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About The Cast
Nicolas Cage has been a fan of "Ghost Rider” since its inception. "I remember having the first issue of 'Ghost Rider' and looking at it and wondering what it was all about,” he says. "It was complicated and scary and exciting, all at the same time."

Cage's interest continued as an adult. "I would bike all the time out in the canyons of Malibu,” he says. "So I was very interested in the idea of bringing whatever motorcycle abilities I may have had at the time to this movie. Five years went by and I stopped riding motorcycles, but then the film became a reality and I got back into it again. The main thing that kept me going was my fascination with motorcycles. They are marvelous creatures."

Cage's fascination with the role goes beyond his love of two-wheeled vehicles to the character's dramatic potential and distinctive visual appeal: "He is also, in my opinion, the coolest-looking of all the superheroes. It doesn't get any better than a motorcycle stunt cyclist dressed head to toe in black leather with a flaming skull for a head."

"Nic has an incredible range as an actor,” says Arad. "That's important for this character, a man that carries a terrible burden. Nic makes a commitment to the role, the depth of the character, and because of that, he takes chances.”

"Nic was always our only choice for the role,” says Johnson. "He has been close to doing a number of comic book movies, but this is the one he's always wanted to make most of all. And he's perfect for the role. He even dresses like Johnny Blaze! He brought a lot of himself into the character.”

Among the idiosyncratic touches Cage added is the stunt rider's preference for jellybeans and the music of Karen Carpenter over Jack Daniel's and death metal. "Unexpected choices like that set him apart from all the other characters you've seen in movies like this,” observes Johnson.

"It's fun to watch Nic Cage work,” says Foster. "He's a leading man, he's dramatic, he's funny, he's off-center, he's not afraid to try things. These are all the things that make him a great actor and a movie star and fit with the character perfectly.”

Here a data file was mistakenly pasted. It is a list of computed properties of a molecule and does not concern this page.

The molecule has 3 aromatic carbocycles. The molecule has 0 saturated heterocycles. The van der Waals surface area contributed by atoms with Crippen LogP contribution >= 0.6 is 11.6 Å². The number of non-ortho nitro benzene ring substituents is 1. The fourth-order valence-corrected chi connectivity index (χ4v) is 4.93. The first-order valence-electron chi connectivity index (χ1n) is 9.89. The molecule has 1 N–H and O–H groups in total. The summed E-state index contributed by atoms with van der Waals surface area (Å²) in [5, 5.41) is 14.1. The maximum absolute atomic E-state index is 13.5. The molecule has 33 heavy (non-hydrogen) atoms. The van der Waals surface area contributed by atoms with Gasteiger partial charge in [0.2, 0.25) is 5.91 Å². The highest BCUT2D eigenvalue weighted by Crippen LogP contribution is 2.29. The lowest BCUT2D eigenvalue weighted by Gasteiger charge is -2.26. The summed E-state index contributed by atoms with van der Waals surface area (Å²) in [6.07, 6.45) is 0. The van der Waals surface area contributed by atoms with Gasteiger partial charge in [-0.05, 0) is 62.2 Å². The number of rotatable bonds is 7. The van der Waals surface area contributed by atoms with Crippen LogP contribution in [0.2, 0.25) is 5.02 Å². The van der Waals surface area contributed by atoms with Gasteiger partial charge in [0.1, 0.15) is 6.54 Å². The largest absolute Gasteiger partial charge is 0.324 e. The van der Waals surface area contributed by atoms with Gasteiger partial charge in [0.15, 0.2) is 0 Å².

"Johnny is, ironically, a very good person," says Cage. "In my mind he's always trying to stay calm and do whatever he can not to succumb to the Devil. He knows that even one slip-up will mean a phone call from the wrong guy."

Cage describes Johnny's alter-ego, Ghost Rider, as an "inexorable force" rather than a person. "He's more like a hurricane that comes at you if you have done anything against the innocent. He is a spirit of vengeance. He uses a chain or the power of hellfire, but the most devastating thing he does is the Penance Stare; just by looking at you, he can make you relive every sin you've committed, everything wrong you've done, a million times over. Whatever pain you have inflicted on your victims, he will give you that pain back a hundred, a thousand times over."

"We all try to run away from our evil deeds, but the Ghost Rider – with his Penance Stare – reminds us that the evil we do is revisited back on us,” says Arad, who until recently served as CEO of Marvel. "The Ghost Rider's powers are unique – some of the most clever in the Marvel universe.”

Once Cage was cast, the filmmakers turned their attention to finding the right actress to play Roxanne Simpson. This was of key importance, according to Johnson, because the heart of the film is a love story. "It's about how far you would go for love,” he says. "It's also about the decisions we make and about second chances. There are a lot of positive themes in the guise of an action-adventure.”

That essential conflict – a star-crossed romance between a lovely girl and a man turned into a monster by an evil curse – prompts the filmmakers to compare "Ghost Rider's” storyline to the classic "Be

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